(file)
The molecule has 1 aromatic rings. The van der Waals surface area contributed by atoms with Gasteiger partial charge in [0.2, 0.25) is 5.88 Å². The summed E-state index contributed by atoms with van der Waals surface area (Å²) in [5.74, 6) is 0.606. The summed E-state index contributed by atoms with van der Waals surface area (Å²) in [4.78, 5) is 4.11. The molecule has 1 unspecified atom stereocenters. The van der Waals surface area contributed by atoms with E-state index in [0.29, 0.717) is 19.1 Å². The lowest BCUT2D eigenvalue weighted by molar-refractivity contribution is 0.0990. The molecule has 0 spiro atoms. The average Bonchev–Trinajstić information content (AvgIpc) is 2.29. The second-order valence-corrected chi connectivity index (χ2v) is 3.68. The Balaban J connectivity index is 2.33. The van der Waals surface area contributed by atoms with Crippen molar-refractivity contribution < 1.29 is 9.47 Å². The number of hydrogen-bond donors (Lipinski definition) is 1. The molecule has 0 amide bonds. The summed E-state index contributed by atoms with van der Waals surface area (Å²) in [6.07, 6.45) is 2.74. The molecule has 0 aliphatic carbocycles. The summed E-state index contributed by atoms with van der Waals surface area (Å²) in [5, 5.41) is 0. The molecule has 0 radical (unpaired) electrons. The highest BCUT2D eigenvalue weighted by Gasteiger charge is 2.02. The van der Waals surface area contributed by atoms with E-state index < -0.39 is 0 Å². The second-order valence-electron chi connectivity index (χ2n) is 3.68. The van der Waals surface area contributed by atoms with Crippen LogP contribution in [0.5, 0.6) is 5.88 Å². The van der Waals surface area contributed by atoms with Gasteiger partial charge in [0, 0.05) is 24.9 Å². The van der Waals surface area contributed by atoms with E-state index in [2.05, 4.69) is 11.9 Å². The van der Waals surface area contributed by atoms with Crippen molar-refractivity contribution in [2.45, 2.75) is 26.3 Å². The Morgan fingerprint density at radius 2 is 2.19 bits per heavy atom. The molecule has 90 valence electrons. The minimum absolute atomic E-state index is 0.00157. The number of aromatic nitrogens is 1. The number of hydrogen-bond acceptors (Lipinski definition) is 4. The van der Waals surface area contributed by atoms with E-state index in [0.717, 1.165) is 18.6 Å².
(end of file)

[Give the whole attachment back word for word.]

The molecule has 1 aromatic rings. The van der Waals surface area contributed by atoms with Gasteiger partial charge in [0.2, 0.25) is 5.88 Å². The summed E-state index contributed by atoms with van der Waals surface area (Å²) in [5.74, 6) is 0.606. The summed E-state index contributed by atoms with van der Waals surface area (Å²) in [4.78, 5) is 4.11. The molecule has 1 unspecified atom stereocenters. The van der Waals surface area contributed by atoms with E-state index in [0.29, 0.717) is 19.1 Å². The lowest BCUT2D eigenvalue weighted by molar-refractivity contribution is 0.0990. The molecule has 0 spiro atoms. The average Bonchev–Trinajstić information content (AvgIpc) is 2.29. The second-order valence-corrected chi connectivity index (χ2v) is 3.68. The Balaban J connectivity index is 2.33. The van der Waals surface area contributed by atoms with Crippen molar-refractivity contribution < 1.29 is 9.47 Å². The number of hydrogen-bond donors (Lipinski definition) is 1. The molecule has 0 amide bonds. The summed E-state index contributed by atoms with van der Waals surface area (Å²) in [6.07, 6.45) is 2.74. The molecule has 0 aliphatic carbocycles. The summed E-state index contributed by atoms with van der Waals surface area (Å²) in [5, 5.41) is 0. The molecule has 0 radical (unpaired) electrons. The highest BCUT2D eigenvalue weighted by Gasteiger charge is 2.02. The van der Waals surface area contributed by atoms with E-state index < -0.39 is 0 Å². The second-order valence-electron chi connectivity index (χ2n) is 3.68. The van der Waals surface area contributed by atoms with Crippen LogP contribution in [0.5, 0.6) is 5.88 Å². The van der Waals surface area contributed by atoms with Gasteiger partial charge in [0, 0.05) is 24.9 Å². The van der Waals surface area contributed by atoms with E-state index in [2.05, 4.69) is 11.9 Å². The van der Waals surface area contributed by atoms with Crippen molar-refractivity contribution in [2.45, 2.75) is 26.3 Å². The Morgan fingerprint density at radius 2 is 2.19 bits per heavy atom. The molecule has 90 valence electrons. The minimum absolute atomic E-state index is 0.00157. The number of aromatic nitrogens is 1. The number of hydrogen-bond acceptors (Lipinski definition) is 4. The van der Waals surface area contributed by atoms with E-state index in [0.717, 1.165) is 18.6 Å².